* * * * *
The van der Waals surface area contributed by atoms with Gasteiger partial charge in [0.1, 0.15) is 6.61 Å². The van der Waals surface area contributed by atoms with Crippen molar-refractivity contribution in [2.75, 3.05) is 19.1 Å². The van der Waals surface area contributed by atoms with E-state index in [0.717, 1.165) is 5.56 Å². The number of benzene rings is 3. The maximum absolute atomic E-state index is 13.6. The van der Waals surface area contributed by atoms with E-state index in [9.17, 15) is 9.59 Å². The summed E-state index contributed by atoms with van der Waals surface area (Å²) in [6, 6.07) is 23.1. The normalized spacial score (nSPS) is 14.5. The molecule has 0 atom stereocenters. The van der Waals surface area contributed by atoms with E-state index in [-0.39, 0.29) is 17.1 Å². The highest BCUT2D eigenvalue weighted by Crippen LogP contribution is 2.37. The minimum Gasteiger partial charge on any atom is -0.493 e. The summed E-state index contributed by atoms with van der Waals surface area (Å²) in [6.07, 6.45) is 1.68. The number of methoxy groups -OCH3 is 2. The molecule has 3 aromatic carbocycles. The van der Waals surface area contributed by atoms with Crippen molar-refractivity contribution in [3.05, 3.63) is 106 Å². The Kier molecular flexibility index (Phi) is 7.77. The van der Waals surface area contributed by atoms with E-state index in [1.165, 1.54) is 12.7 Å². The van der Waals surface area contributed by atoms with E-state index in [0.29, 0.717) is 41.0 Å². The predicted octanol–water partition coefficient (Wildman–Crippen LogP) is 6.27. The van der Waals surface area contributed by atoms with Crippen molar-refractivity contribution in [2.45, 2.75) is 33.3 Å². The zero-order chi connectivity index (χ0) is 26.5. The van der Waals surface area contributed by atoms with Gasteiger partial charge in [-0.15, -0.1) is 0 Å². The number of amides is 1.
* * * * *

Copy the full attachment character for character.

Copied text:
The van der Waals surface area contributed by atoms with Gasteiger partial charge in [0.1, 0.15) is 6.61 Å². The van der Waals surface area contributed by atoms with Crippen molar-refractivity contribution in [2.75, 3.05) is 19.1 Å². The van der Waals surface area contributed by atoms with E-state index in [0.717, 1.165) is 5.56 Å². The number of benzene rings is 3. The maximum absolute atomic E-state index is 13.6. The van der Waals surface area contributed by atoms with E-state index in [9.17, 15) is 9.59 Å². The summed E-state index contributed by atoms with van der Waals surface area (Å²) in [6, 6.07) is 23.1. The normalized spacial score (nSPS) is 14.5. The molecule has 0 atom stereocenters. The van der Waals surface area contributed by atoms with E-state index in [-0.39, 0.29) is 17.1 Å². The highest BCUT2D eigenvalue weighted by Crippen LogP contribution is 2.37. The minimum Gasteiger partial charge on any atom is -0.493 e. The summed E-state index contributed by atoms with van der Waals surface area (Å²) in [6.07, 6.45) is 1.68. The number of methoxy groups -OCH3 is 2. The molecule has 3 aromatic carbocycles. The van der Waals surface area contributed by atoms with Crippen molar-refractivity contribution in [3.05, 3.63) is 106 Å². The Kier molecular flexibility index (Phi) is 7.77. The van der Waals surface area contributed by atoms with E-state index in [1.165, 1.54) is 12.7 Å². The van der Waals surface area contributed by atoms with E-state index in [0.29, 0.717) is 41.0 Å². The predicted octanol–water partition coefficient (Wildman–Crippen LogP) is 6.27. The van der Waals surface area contributed by atoms with Crippen molar-refractivity contribution in [2.45, 2.75) is 33.3 Å². The zero-order chi connectivity index (χ0) is 26.5. The van der Waals surface area contributed by atoms with Gasteiger partial charge in [-0.15, -0.1) is 0 Å². The number of amides is 1.